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Derek Legal Blog

Family Dispute Resolution

Before applying for a Parenting Order under Part 7 of the Family Law Act parents must attend family dispute resolution.

This is carried out by a family dispute resolution practitioner. There are private family dispute resolution practitioners and organisations such as Relationships Australia that carry out family dispute resolution. The idea is to endeavor to resolve the parenting matter without the necessity for a trial. Family dispute resolution is carried out like a mediation, with the family dispute resolution practitioner acting as the mediator to try find common ground between the parents. At the end of the procedure, the family dispute resolution practitioner will issue the parents with a Section 60I certificate which will allow them, if necessary, to commence an action for Parenting Orders.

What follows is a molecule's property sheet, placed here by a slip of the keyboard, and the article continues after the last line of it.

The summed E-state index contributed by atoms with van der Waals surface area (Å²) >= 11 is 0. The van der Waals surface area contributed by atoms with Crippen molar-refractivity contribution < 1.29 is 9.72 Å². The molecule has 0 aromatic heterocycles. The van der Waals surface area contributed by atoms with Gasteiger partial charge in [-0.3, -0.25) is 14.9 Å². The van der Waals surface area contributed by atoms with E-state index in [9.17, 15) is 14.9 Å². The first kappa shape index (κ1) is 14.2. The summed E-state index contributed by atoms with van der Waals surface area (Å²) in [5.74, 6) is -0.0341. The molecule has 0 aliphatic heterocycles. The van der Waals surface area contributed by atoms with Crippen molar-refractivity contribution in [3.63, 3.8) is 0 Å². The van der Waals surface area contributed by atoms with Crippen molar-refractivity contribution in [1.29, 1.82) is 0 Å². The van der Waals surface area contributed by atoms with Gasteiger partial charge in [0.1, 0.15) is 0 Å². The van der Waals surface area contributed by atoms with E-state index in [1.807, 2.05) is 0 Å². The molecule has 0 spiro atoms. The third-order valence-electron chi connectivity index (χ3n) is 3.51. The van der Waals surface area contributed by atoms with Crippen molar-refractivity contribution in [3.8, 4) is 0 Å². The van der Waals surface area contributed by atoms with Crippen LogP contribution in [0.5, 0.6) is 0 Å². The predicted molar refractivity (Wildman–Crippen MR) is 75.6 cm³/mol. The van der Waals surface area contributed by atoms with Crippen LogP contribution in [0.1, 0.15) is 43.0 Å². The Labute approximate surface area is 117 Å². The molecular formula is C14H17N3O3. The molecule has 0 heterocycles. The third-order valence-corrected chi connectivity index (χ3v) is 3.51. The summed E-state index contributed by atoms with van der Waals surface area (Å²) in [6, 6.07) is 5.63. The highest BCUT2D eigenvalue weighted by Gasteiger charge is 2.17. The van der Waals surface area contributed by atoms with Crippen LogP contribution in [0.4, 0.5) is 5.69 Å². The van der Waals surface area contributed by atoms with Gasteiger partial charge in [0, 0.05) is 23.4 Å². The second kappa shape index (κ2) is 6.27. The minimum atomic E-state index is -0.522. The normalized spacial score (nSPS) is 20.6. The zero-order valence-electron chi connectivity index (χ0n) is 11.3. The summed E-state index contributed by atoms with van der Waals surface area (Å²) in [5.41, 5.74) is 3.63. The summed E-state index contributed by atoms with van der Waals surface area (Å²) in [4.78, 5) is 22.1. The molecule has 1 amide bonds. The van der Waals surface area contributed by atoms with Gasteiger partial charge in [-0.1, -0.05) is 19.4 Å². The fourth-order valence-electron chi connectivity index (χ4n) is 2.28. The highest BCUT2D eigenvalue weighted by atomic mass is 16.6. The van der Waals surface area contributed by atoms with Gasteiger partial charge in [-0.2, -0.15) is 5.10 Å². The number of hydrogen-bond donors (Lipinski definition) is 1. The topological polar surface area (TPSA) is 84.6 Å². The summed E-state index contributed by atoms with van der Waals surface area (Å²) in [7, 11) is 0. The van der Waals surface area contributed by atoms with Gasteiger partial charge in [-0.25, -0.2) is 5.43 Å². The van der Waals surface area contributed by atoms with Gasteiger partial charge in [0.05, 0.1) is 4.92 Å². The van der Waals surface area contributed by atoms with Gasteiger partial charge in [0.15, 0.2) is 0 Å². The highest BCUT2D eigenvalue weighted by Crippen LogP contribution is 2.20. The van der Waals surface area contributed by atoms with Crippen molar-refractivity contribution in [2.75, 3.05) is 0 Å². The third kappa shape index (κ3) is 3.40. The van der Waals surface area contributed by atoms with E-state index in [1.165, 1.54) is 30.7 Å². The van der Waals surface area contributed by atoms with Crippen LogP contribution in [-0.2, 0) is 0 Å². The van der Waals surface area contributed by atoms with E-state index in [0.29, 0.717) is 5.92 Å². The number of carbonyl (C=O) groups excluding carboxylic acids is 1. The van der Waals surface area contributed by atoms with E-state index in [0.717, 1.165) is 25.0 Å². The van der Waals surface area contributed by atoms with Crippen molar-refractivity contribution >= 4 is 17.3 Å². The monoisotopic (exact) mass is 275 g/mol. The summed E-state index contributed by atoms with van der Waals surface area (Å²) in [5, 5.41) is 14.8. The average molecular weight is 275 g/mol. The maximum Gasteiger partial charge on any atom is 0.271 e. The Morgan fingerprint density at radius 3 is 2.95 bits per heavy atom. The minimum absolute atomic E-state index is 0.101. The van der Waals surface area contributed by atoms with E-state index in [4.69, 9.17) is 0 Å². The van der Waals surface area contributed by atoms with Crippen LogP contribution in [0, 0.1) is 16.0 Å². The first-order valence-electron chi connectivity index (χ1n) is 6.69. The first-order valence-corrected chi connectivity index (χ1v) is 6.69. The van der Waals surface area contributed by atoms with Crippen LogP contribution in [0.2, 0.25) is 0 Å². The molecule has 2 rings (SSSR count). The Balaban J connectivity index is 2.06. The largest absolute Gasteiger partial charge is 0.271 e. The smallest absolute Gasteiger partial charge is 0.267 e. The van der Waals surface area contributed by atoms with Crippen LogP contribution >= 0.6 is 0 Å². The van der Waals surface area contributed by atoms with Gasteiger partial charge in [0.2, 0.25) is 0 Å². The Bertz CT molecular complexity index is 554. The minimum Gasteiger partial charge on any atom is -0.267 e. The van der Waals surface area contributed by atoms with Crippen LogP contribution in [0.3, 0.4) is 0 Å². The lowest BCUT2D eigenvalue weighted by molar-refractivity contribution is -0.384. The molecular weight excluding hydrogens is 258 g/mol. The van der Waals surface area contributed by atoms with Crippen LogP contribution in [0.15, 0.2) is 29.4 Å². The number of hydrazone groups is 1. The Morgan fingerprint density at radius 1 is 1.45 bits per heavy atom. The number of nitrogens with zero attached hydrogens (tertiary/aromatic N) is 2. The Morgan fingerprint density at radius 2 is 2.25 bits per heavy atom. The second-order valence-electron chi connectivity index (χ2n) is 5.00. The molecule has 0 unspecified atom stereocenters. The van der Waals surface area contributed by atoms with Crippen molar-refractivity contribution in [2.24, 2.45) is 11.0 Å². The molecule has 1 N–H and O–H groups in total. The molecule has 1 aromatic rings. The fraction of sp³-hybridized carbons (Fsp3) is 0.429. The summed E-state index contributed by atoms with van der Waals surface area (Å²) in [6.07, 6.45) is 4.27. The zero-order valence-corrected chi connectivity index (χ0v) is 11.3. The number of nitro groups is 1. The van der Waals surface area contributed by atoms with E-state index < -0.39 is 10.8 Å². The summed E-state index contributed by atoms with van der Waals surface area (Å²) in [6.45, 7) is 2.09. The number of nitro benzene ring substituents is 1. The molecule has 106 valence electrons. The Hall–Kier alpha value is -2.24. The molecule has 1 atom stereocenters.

There are five types of Section 60I certificates, each of which reflects what happened at the dispute resolution conference. For instance, one states that the parties to the proceedings in relation to the issue/s that the Order would deal with and that all the attendees made a genuine effort to resolve the issue/s. If one of the parents failed to attend the certificate would reflect that.

Subsection 9 of Section 60I provides for circumstances in which the parenting application under Part 7 can be made without a Section 60I certificate. In broad terms, the subsection provides that if all the parties consent the certificate is not needed. Another is if, there are reasonable grounds to believe that there has been abuse of a child by one of the parties or there is a risk of the abuse or family violence.

A certificate is not needed if the matter is urgent, or if one or more of the parties is unable to participate effectively in family dispute resolution.

If a parent commences proceedings for Parenting Orders and does not attend family dispute resolution and Subsection 9 does not apply, the Court must consider making an Order that that person attend family dispute resolution.

Posted in: Derek Legal Blog at 06 June 18

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